Tue 23 Aug, 2011 06:00 pm
Local gun laws up for repeal in Jacksonville, Clay County
Posted: August 22, 2011
Local gun laws that were written decades ago could be retired
in a few weeks to meet new state rules that leave Tallahassee
in sole charge of gun policy.
Jacksonville Mayor Alvin Brown is asking the City Council to repeal
local ordinances that banned gunfire inside the city's pre-1968
boundaries and set other rules that were largely echoed in state law.
The repeal bill (2011-559) is being introduced at today's 5 p.m.
Also today, Clay County Commission members are scheduled to have
public hearings on repealing their own shooting ordinance and one
about licenses to carry guns. Commissioners are also being asked to
change an ordinance about weapons possession during emergencies.
Communities across the state are making similar changes because
of legislation Gov. Rick Scott signed in June that overturns local ordinances,
said Cragin Mosteller, a spokeswoman for the Florida Association of Counties.
That legislation set an Oct. 1 deadline for cities and counties to stop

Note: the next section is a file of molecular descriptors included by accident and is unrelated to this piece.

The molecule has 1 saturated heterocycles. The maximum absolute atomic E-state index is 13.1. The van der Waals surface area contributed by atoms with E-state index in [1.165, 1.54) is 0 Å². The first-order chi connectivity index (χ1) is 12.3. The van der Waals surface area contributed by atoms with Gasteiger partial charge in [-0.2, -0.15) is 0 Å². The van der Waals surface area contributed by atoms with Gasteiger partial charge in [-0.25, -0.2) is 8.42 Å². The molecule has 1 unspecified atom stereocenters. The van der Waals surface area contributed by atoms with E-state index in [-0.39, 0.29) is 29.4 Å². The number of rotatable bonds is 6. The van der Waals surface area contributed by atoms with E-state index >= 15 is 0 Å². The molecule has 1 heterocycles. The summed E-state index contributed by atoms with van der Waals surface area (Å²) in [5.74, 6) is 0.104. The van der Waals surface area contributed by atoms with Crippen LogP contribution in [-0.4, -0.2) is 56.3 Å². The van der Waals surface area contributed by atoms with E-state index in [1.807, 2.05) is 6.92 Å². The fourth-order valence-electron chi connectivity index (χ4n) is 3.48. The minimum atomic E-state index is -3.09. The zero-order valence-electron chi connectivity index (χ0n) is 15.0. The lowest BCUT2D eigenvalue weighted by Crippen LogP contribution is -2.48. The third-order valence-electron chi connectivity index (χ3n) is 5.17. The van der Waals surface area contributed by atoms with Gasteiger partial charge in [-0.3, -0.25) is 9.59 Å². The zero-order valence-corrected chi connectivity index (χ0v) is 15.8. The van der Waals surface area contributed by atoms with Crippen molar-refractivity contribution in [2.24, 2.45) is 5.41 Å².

enforcing local gun rules. The law says anyone knowingly violating
the deadline could be removed from office,
and groups affected by the old rules are free to sue agencies
that keep enforcing them. [THAT is a freedom-loving statute. David]
"We have to comply with state law or risk being fined," Brown
spokesman Abel Harding said. "We're just trying to be compliant."
Mosteller said that while counties are getting ready for the deadline,
her association opposed the bill during this year's legislative session.
"We certainly feel this does not follow the fundamental principle of
home rule," which would leave more decisions about gun controls
to local communities, she said.
Backers of the bill said during the session that having consistent gun laws
from one town to another protected gun-owners' rights and that had
been a goal of state law for almost 25 years.
Jacksonville's repeal bill asks council members to keep one local
ordinance in place, a rule forbidding anyone from targeting people
or animals with laser pointers, which are sometimes used with guns.
The bill would move that rule to a different city ordinance
regulating public safety.
[All emfasis and red text has been added by David.]